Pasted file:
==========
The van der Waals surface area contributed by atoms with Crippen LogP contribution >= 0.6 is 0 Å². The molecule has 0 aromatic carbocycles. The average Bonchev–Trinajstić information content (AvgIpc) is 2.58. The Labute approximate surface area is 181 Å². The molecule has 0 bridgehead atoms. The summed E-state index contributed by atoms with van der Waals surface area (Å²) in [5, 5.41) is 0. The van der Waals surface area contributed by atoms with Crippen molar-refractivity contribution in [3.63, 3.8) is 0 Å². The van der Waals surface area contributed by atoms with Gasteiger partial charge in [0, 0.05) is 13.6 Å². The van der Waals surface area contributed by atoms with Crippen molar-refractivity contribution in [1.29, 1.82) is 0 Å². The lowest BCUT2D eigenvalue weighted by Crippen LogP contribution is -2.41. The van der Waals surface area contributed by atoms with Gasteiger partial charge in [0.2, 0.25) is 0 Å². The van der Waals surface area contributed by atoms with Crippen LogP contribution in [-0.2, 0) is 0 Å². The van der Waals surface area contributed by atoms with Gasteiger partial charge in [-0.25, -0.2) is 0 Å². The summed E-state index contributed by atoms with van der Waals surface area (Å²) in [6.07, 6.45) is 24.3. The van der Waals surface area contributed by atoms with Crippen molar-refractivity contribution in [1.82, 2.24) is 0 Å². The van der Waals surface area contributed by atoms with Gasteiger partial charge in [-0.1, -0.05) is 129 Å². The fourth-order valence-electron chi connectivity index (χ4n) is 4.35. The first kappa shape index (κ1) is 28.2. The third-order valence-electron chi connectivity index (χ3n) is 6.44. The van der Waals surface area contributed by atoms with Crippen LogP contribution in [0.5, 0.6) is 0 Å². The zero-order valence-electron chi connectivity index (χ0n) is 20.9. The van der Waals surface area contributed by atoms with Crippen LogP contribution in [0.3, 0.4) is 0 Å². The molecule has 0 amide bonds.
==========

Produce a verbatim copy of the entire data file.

The van der Waals surface area contributed by atoms with Crippen LogP contribution >= 0.6 is 0 Å². The molecule has 0 aromatic carbocycles. The average Bonchev–Trinajstić information content (AvgIpc) is 2.58. The Labute approximate surface area is 181 Å². The molecule has 0 bridgehead atoms. The summed E-state index contributed by atoms with van der Waals surface area (Å²) in [5, 5.41) is 0. The van der Waals surface area contributed by atoms with Crippen molar-refractivity contribution in [3.63, 3.8) is 0 Å². The van der Waals surface area contributed by atoms with Gasteiger partial charge in [0, 0.05) is 13.6 Å². The van der Waals surface area contributed by atoms with Crippen molar-refractivity contribution in [1.29, 1.82) is 0 Å². The lowest BCUT2D eigenvalue weighted by Crippen LogP contribution is -2.41. The van der Waals surface area contributed by atoms with Gasteiger partial charge in [0.2, 0.25) is 0 Å². The van der Waals surface area contributed by atoms with Crippen LogP contribution in [-0.2, 0) is 0 Å². The van der Waals surface area contributed by atoms with Gasteiger partial charge in [-0.25, -0.2) is 0 Å². The summed E-state index contributed by atoms with van der Waals surface area (Å²) in [6.07, 6.45) is 24.3. The van der Waals surface area contributed by atoms with Crippen molar-refractivity contribution in [1.82, 2.24) is 0 Å². The van der Waals surface area contributed by atoms with Gasteiger partial charge in [-0.1, -0.05) is 129 Å². The fourth-order valence-electron chi connectivity index (χ4n) is 4.35. The first kappa shape index (κ1) is 28.2. The third-order valence-electron chi connectivity index (χ3n) is 6.44. The van der Waals surface area contributed by atoms with Crippen LogP contribution in [0.5, 0.6) is 0 Å². The zero-order valence-electron chi connectivity index (χ0n) is 20.9. The van der Waals surface area contributed by atoms with Crippen LogP contribution in [0.3, 0.4) is 0 Å². The molecule has 0 amide bonds.